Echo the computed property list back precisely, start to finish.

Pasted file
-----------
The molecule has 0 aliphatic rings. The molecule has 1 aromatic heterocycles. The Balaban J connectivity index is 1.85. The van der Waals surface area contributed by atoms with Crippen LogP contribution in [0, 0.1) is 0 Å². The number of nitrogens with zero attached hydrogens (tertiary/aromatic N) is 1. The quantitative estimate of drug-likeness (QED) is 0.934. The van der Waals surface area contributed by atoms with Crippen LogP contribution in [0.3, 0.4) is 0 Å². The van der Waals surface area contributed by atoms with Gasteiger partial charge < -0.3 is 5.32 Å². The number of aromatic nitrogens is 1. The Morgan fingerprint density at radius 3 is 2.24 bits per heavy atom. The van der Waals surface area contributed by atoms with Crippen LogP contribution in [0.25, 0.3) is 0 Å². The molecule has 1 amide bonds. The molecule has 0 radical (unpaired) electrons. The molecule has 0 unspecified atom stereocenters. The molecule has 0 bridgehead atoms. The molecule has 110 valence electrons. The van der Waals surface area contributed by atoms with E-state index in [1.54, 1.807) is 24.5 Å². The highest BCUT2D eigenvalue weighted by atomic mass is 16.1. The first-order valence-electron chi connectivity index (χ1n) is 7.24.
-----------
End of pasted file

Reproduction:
The molecule has 0 aliphatic rings. The molecule has 1 aromatic heterocycles. The Balaban J connectivity index is 1.85. The van der Waals surface area contributed by atoms with Crippen LogP contribution in [0, 0.1) is 0 Å². The number of nitrogens with zero attached hydrogens (tertiary/aromatic N) is 1. The quantitative estimate of drug-likeness (QED) is 0.934. The van der Waals surface area contributed by atoms with Crippen LogP contribution in [0.3, 0.4) is 0 Å². The van der Waals surface area contributed by atoms with Gasteiger partial charge < -0.3 is 5.32 Å². The number of aromatic nitrogens is 1. The Morgan fingerprint density at radius 3 is 2.24 bits per heavy atom. The van der Waals surface area contributed by atoms with Crippen LogP contribution in [0.25, 0.3) is 0 Å². The molecule has 1 amide bonds. The molecule has 0 radical (unpaired) electrons. The molecule has 0 unspecified atom stereocenters. The molecule has 0 bridgehead atoms. The molecule has 110 valence electrons. The van der Waals surface area contributed by atoms with E-state index in [1.54, 1.807) is 24.5 Å². The highest BCUT2D eigenvalue weighted by atomic mass is 16.1. The first-order valence-electron chi connectivity index (χ1n) is 7.24.